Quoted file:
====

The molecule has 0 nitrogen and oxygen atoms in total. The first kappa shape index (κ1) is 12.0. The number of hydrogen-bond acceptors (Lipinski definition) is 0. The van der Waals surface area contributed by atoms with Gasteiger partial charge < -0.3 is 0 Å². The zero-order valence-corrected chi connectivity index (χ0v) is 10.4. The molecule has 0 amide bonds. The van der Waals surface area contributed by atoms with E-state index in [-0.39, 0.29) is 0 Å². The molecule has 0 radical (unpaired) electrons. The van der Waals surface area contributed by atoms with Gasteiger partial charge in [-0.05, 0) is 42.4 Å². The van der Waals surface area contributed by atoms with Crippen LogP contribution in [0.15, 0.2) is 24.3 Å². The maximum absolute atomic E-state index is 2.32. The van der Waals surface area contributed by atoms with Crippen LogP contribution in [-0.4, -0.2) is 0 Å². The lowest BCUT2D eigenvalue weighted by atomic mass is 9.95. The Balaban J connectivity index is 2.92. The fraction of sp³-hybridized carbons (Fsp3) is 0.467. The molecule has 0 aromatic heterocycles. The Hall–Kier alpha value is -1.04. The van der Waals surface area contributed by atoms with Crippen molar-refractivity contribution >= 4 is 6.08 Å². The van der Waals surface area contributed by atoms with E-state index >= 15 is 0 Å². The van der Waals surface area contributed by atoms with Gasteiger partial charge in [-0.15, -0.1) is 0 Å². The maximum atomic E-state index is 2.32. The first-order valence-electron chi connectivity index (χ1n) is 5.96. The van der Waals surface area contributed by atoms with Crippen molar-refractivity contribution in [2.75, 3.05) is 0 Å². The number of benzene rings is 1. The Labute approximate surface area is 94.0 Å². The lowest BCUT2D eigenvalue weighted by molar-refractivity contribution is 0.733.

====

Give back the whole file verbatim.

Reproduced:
The molecule has 0 nitrogen and oxygen atoms in total. The first kappa shape index (κ1) is 12.0. The number of hydrogen-bond acceptors (Lipinski definition) is 0. The van der Waals surface area contributed by atoms with Gasteiger partial charge < -0.3 is 0 Å². The zero-order valence-corrected chi connectivity index (χ0v) is 10.4. The molecule has 0 amide bonds. The van der Waals surface area contributed by atoms with E-state index in [-0.39, 0.29) is 0 Å². The molecule has 0 radical (unpaired) electrons. The van der Waals surface area contributed by atoms with Gasteiger partial charge in [-0.05, 0) is 42.4 Å². The van der Waals surface area contributed by atoms with Crippen LogP contribution in [0.15, 0.2) is 24.3 Å². The maximum absolute atomic E-state index is 2.32. The van der Waals surface area contributed by atoms with Crippen LogP contribution in [-0.4, -0.2) is 0 Å². The lowest BCUT2D eigenvalue weighted by atomic mass is 9.95. The Balaban J connectivity index is 2.92. The fraction of sp³-hybridized carbons (Fsp3) is 0.467. The molecule has 0 aromatic heterocycles. The Hall–Kier alpha value is -1.04. The van der Waals surface area contributed by atoms with Crippen molar-refractivity contribution >= 4 is 6.08 Å². The van der Waals surface area contributed by atoms with E-state index >= 15 is 0 Å². The van der Waals surface area contributed by atoms with Gasteiger partial charge in [-0.15, -0.1) is 0 Å². The maximum atomic E-state index is 2.32. The first-order valence-electron chi connectivity index (χ1n) is 5.96. The van der Waals surface area contributed by atoms with Crippen molar-refractivity contribution in [2.75, 3.05) is 0 Å². The number of benzene rings is 1. The Labute approximate surface area is 94.0 Å². The lowest BCUT2D eigenvalue weighted by molar-refractivity contribution is 0.733.